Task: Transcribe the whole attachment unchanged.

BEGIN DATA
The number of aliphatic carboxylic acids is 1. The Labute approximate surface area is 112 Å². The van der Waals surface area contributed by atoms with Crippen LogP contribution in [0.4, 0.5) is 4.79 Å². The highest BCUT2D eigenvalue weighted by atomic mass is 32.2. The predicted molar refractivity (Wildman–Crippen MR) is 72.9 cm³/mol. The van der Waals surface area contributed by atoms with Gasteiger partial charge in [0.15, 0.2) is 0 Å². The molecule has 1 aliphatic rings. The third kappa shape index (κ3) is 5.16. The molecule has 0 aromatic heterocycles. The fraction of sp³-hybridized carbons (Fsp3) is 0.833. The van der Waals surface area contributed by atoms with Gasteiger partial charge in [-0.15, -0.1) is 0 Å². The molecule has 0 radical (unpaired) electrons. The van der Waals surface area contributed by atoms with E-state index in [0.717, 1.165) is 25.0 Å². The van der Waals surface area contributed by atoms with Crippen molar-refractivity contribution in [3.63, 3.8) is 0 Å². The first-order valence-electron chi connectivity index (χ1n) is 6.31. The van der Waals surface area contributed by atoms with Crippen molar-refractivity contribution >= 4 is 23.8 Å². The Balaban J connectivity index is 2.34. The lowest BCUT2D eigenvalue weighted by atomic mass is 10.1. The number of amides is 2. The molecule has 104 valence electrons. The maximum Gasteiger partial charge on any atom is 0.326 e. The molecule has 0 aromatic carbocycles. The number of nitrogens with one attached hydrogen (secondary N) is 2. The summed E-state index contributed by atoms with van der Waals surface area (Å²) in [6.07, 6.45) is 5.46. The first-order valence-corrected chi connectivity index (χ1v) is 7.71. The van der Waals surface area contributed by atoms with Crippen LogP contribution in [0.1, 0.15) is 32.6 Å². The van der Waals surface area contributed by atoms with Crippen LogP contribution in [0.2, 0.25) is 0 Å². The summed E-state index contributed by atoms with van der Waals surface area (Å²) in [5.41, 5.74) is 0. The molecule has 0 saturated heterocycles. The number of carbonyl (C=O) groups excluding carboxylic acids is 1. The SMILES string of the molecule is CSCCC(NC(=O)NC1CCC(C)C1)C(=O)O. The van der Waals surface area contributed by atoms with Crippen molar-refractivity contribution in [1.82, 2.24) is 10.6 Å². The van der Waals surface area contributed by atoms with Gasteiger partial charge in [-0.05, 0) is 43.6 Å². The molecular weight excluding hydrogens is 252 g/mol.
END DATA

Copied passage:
The number of aliphatic carboxylic acids is 1. The Labute approximate surface area is 112 Å². The van der Waals surface area contributed by atoms with Crippen LogP contribution in [0.4, 0.5) is 4.79 Å². The highest BCUT2D eigenvalue weighted by atomic mass is 32.2. The predicted molar refractivity (Wildman–Crippen MR) is 72.9 cm³/mol. The van der Waals surface area contributed by atoms with Gasteiger partial charge in [0.15, 0.2) is 0 Å². The molecule has 1 aliphatic rings. The third kappa shape index (κ3) is 5.16. The molecule has 0 aromatic heterocycles. The fraction of sp³-hybridized carbons (Fsp3) is 0.833. The van der Waals surface area contributed by atoms with Gasteiger partial charge in [-0.15, -0.1) is 0 Å². The molecule has 0 radical (unpaired) electrons. The van der Waals surface area contributed by atoms with E-state index in [0.717, 1.165) is 25.0 Å². The van der Waals surface area contributed by atoms with Crippen molar-refractivity contribution in [3.63, 3.8) is 0 Å². The first-order valence-electron chi connectivity index (χ1n) is 6.31. The van der Waals surface area contributed by atoms with Crippen molar-refractivity contribution >= 4 is 23.8 Å². The Balaban J connectivity index is 2.34. The lowest BCUT2D eigenvalue weighted by atomic mass is 10.1. The number of amides is 2. The molecule has 104 valence electrons. The maximum Gasteiger partial charge on any atom is 0.326 e. The molecule has 0 aromatic carbocycles. The number of nitrogens with one attached hydrogen (secondary N) is 2. The summed E-state index contributed by atoms with van der Waals surface area (Å²) in [6.07, 6.45) is 5.46. The first-order valence-corrected chi connectivity index (χ1v) is 7.71. The van der Waals surface area contributed by atoms with Crippen LogP contribution in [0.1, 0.15) is 32.6 Å². The van der Waals surface area contributed by atoms with Crippen LogP contribution in [0.2, 0.25) is 0 Å². The summed E-state index contributed by atoms with van der Waals surface area (Å²) in [5.41, 5.74) is 0. The molecule has 0 saturated heterocycles. The number of carbonyl (C=O) groups excluding carboxylic acids is 1. The SMILES string of the molecule is CSCCC(NC(=O)NC1CCC(C)C1)C(=O)O. The van der Waals surface area contributed by atoms with Crippen molar-refractivity contribution in [1.82, 2.24) is 10.6 Å². The van der Waals surface area contributed by atoms with Gasteiger partial charge in [-0.05, 0) is 43.6 Å². The molecular weight excluding hydrogens is 252 g/mol.